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-   -   Query on applying Denoiser (https://www.dvinfo.net/forum/adobe-creative-suite/504288-query-applying-denoiser.html)

Alastair Traill January 12th, 2012 05:23 AM

Query on applying Denoiser
I have been trying to apply the denoiser effect in PPro CS 5.5. I can get the procedure to the stage where a graph of the noise floor is shown at different frequencies. I can adjust the reduction knob through its range of 0 to -20 dB and also adjust the offset knob from -10 to +10 dB. So far any adjustments that I have made using these controls have not produced any audible change.

Is there anything else that I have to do to apply these effects?
The only recordings I have tried were made with an SD 702.

John Stakes January 12th, 2012 07:26 AM

Re: Query on applying Denoiser
Hi Alastair,

Unfortunately Premiere doesn't seem to be as intuitive with its audio controls as it is with video. I've struggled with the controls and spent just as much time researching how to use them. In the end I have nothing useful.

The only tools I use for audio are Compresser, and EQ at times. For any other adjustments I recommend using a dedicated sound program like Soundbooth, which will also save you time.


Bob Hart January 12th, 2012 10:11 AM

Re: Query on applying Denoiser
I second doing the sound fix in a dedicated audio program. I have had good results with Cool Edit Pro which Adobe bought in and renamed Audition.

There is a limit to how much noise you can actually take out before you get a tinkling and bubbling artifact. With Cool Edit Pro, it was possible even to zoom right into the disaplyed waveform and manually if need be, redraw, bad snaps in middle of a mission critical keyword.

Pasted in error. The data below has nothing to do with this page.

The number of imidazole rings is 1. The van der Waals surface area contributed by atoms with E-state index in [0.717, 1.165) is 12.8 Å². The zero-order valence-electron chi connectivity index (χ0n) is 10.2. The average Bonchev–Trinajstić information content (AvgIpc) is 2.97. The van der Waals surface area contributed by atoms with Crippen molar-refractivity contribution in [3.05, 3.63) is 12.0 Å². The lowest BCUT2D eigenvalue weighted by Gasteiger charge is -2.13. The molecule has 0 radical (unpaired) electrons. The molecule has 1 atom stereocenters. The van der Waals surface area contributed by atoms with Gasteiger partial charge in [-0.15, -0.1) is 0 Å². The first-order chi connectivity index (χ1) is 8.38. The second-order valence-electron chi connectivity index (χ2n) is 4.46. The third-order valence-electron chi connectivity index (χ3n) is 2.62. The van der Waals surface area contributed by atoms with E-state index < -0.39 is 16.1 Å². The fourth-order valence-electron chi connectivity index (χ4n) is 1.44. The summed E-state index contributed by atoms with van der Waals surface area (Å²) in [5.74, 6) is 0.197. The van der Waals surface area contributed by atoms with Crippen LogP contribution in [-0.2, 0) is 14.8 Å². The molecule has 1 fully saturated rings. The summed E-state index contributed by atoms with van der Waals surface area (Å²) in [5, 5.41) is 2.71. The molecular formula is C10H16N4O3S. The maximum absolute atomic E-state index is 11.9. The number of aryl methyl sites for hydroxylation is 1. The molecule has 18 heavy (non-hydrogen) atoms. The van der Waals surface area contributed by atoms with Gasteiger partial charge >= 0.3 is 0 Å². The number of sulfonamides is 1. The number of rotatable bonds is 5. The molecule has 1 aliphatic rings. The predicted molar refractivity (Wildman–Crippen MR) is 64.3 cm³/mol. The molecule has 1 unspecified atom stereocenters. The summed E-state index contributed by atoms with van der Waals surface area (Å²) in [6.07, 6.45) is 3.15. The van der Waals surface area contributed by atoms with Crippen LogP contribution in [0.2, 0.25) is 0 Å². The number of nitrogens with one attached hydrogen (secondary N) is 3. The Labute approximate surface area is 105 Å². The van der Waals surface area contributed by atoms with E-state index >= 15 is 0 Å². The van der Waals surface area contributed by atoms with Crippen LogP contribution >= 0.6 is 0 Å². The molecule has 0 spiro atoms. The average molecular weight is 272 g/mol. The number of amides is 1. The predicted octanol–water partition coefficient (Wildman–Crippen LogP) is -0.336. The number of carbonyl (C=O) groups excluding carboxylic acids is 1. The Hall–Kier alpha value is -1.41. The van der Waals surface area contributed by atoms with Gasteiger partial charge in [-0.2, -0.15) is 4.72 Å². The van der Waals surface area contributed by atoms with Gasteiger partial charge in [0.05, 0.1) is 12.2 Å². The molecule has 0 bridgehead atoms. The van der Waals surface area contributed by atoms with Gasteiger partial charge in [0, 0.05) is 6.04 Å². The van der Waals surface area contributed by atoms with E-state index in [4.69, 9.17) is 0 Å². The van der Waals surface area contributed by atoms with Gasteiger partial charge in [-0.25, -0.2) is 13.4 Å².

There are some features other than noise reduction you can connive and abuse a little to achieve an "apparent" noise reduction as well as a real one. Dynamic effects, delay effects, the thirty channel equaliser and compression/expansion can be used interactively on even a very small shred of sound.

I'm no sound engineer, not even a bootprint, so please do not assign any cred to my comments.

Bob Hart January 12th, 2012 10:26 AM

Re: Query on applying Denoiser

I have never used the Adobe sound function for clean-up so this is wild guesswork on my part.

Is there any chance you have to render the changes you make to the audio in Premiere Pro. With Cool Edit, my recall is that where was an "OK" icon or something similar that had to be clicked on which would apply the effect and save it ( like render ) to a hidden temp file somewhere.

Then when you closed out of the file at the end of a session, you have to save the file. My personal preference was to save my incremental improvements as separate files as the original would be written over.

Alastair Traill January 12th, 2012 04:19 PM

Re: Query on applying Denoiser
Thanks John and Bob,

I have tried another test or two with the denoiser. I used the razor tool to split a long section of “noise” into two and applied the denoiser to just one half. This meant that the treated section immediately followed the untreated section when replayed. I did this to a clip that originated in a camcorder (Panasonic TM 900) and to a clip that originated on an SD 702. I noticed a very small reduction of noise with the treated TM 900 clip and none at all on the treated section from the SD 702. Rendering did not appear to make any audible difference.